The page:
Kanani takes over the compositional reins for Koo Koo which finds the guitarist doubling up with Holborn on the fast moving, boppish melody line as Coullon and Read pump out an energising rhythm. This in turn helps to fuel mercurial solos from Kanani and Holborn. This is virtuosic, wildly exciting stuff.
The album concludes on a gentler note with the Holborn composition Our Laughing Heart, a short ensemble piece with the plaintive, emotive sound of the composer’s violin in the foreground.
It’s a highly effective way to end a very good album.
There’s a lot of gypsy jazz around and in the last few years I’ve got to hear a lot of it. It has to be said that it can become rather clichéd with its many practitioners drawing on the same well of Django Reinhardt and related material.
Not so Latchepen, which is why their approach is so fresh and invigorating. Although obviously inspired by Django, Stephane et al there isn’t actually a Reinhardt tune on this album, and in my opinion it’s all the better for it. The playing is excellent throughout with a well balanced ensemble sound and some superb solos but the most refreshing thing is the quality of the original material. The writing of Holborn and Kahani is playful and inventive and offers something fresh and exciting while working broadly within the gypsy jazz template.
In addition the group’s interpretations of jazz, bebop and songbook material are also pleasingly cliché free with the quartet offering fresh insights into their well chosen material.
Love Letters is one of the most satisfying albums of its type that I’ve heard for quite a while.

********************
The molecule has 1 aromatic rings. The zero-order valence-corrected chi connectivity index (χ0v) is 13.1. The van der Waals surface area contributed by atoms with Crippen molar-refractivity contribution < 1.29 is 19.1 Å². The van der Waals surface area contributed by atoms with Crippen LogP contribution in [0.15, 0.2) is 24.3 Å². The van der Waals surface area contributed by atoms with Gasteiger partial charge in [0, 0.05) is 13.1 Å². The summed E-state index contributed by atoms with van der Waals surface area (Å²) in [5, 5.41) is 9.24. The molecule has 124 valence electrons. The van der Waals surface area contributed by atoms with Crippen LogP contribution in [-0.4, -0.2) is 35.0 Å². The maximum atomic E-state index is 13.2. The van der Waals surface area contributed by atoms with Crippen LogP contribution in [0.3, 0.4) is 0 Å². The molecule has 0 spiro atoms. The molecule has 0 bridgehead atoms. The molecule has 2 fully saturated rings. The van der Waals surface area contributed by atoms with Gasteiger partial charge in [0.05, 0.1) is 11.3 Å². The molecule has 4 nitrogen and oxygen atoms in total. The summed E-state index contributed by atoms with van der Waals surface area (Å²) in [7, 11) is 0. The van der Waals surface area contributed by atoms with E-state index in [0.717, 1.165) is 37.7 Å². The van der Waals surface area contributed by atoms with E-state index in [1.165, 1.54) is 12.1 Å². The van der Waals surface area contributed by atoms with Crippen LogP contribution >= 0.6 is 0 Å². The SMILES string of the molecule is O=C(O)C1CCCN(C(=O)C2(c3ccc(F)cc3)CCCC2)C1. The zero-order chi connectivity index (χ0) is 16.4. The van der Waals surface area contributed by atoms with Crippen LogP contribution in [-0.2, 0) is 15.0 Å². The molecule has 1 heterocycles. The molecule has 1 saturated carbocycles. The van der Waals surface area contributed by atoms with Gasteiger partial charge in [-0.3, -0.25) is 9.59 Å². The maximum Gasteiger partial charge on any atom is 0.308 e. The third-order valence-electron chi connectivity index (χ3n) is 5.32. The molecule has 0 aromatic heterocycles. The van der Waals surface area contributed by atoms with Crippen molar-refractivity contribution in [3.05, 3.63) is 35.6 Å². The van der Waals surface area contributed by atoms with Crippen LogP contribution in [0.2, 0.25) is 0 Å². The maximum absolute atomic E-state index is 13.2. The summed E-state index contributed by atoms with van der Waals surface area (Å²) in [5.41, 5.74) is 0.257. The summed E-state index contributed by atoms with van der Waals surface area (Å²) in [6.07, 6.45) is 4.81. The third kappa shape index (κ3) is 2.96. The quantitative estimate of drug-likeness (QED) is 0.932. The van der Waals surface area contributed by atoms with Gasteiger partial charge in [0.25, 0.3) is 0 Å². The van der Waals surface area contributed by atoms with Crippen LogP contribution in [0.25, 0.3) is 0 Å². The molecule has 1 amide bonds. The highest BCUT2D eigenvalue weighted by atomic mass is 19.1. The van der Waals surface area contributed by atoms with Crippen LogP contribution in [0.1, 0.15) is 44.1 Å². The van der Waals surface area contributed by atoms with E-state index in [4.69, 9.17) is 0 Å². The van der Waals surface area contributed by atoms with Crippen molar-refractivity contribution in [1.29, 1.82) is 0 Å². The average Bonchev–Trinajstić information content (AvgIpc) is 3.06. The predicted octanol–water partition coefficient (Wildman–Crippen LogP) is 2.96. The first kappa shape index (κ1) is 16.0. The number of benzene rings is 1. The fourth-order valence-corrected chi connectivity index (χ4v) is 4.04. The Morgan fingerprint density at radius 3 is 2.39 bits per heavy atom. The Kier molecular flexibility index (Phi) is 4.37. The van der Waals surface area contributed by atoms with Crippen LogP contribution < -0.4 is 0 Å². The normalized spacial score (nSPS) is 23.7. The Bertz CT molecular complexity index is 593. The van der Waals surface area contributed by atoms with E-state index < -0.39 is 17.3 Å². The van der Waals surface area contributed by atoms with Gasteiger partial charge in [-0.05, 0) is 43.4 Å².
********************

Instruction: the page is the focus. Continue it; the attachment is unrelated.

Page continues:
ALBUM REVIEW. LONDON JAZZ NEWS UK 01.11.2017
Love Letters by Latchepen
It is impossible to ignore that many of the young British jazz musicians releasing albums at the moment are conservatoire educated. Due to the nature of their education, these musicians tend to explore new sounds, new harmony and new ways of playing. This is certainly no bad thing. Sadly, there is not always a place for playing more traditional forms of jazz and playing them to an exceptionally high standard.
Latchepen is an ensemble doing just that whilst bringing originality to the genre with original compositions.
The album begins with classically inspired guitar counterpoint before erupting into a high energy take on Victor Young’s Love Letters.
Violinist Matt Holborn displays his ability to move around the instrument fluidly whilst speaking fluently in the jazz manouche language. The guitarists, Kourosh Kanani and Jeremie Coullon exhibit a similar level of agility and make great use of melodic development, taking phrases and moving them around the neck of the instrument. The violin and guitar engage in high octane trading which bursts forth with joyous energy.